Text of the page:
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Regulations set forth by the Federal Motor Carrier Safety Administration put the responsibility for securing a heavy equipment load directly on the driver hauling the load. This makes it crucial for tying down heavy equipment correctly to prevent accidents. Regulations cover all types of loads. The key to tying down any type of heavy equipment is to make sure nothing shifts, sways or falls during shipment. You will need to stow all auxiliary gear properly and use chains to tie down your load at the appropriate points of contact.
Inspect your flatbed before loading the equipment on the truck. Check all bolts on the flatbed to ensure there is no rust, cracking or looseness of bolts on any of the support beams and posts, if equipped. Check all the lug nuts on your tires to ensure a tight fit. Check that the tires are properly inflated.
Load your equipment on the flatbed. When you load your equipment, make sure you load it so the weight spreads evenly over the flatbed, not too much forward, backward or to one side.
Inspect all your chains and locks. Make sure your chains are free from rust, with no cracking or broken links. Make sure your locks are free from rust and that they open and lock properly.
Stow all auxiliary gear on the piece of equipment you load properly. Using your chains, secure each piece of auxiliary gear to the equipment by wrapping the chain multiple times. Use a lock to secure the chain once you have a tight fit. The objective is to ensure the gear cannot move or shift during shipment. You should never use rope, wire or any other materials that require you to tie knots.
Tie down your equipment to the flatbed at fours points on the equipment. Two points needs to be as close to the front as possible, one on each side. The other two points need to be as close to the back as possible, one on each side. Make sure you wrap the chains to get a tight fit and secure the chains with your locks, one on each chain.
Inspect your load again to make sure all chains remains secure with your locks and all have a tight fit. Check all bolts on the flatbed again to ensure they are not loose. Make sure the lug nuts remain tight on your wheels. Have a second person check you load for you before you begin driving.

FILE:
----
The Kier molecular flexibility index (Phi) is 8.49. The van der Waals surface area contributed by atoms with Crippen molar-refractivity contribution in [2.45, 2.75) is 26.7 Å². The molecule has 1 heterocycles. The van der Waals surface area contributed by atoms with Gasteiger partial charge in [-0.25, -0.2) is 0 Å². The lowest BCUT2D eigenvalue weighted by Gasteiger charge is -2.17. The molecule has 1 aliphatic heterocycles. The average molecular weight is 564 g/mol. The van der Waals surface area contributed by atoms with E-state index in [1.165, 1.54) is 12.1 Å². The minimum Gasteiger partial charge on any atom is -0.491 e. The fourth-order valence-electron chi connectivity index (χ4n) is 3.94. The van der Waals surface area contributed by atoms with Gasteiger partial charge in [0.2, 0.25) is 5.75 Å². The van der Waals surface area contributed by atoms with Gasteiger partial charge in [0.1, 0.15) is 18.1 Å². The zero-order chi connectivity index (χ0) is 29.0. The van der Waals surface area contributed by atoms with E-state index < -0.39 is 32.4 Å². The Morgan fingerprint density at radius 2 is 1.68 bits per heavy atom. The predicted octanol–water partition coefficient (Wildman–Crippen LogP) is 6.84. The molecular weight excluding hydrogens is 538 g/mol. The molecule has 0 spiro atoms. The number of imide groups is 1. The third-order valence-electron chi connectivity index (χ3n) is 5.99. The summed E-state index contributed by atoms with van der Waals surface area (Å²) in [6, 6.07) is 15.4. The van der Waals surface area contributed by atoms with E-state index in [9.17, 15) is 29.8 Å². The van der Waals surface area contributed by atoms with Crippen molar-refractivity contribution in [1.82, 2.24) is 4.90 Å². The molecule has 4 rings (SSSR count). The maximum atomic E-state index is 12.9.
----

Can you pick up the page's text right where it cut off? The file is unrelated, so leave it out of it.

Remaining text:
Drive your truck a short distance, slowly, at the beginning of your trip, a few hundred yards at most and stop. Get out and inspect your load again making sure all chains and locks are secure and there are not loose bolts on the truck or the wheels.
Inspect your load again before you complete the first 50 miles of your trip and then every three hours or 150 miles thereafter. If you switch drivers during the trip, you should also conduct your inspections each time you do so, in addition to every three hours or 150 miles.
Direct your attention to the road conditions as you drive. Road hazards present many dangers to those hauling heavy equipment. Any bump, pothole or dip could potentially shift your load. The key is to driving slow and cautiously, but if you happen to get jarred from a road hazard, pull over and inspect your load to ensure safety.
Always keep your tire pressure as close to the upper range as possible. This will allow the tires to runner cooler, wear slower and carry more weight.
You should always use wheel chocks, securely in place, in front of and behind the wheels of your equipment, to help prevent slippage forward or backwards.
Kenneth W. Michael Wills is a writer on culture, society and business. With more than 15 years of experience in sales, public relations and written communications, Wills' passion is delighting audiences with invigorating perspectives and refreshing ideas. He has ghostwritten articles on a diverse range of topics for corporate websites and composed proposals for organizations seeking growth opportunities.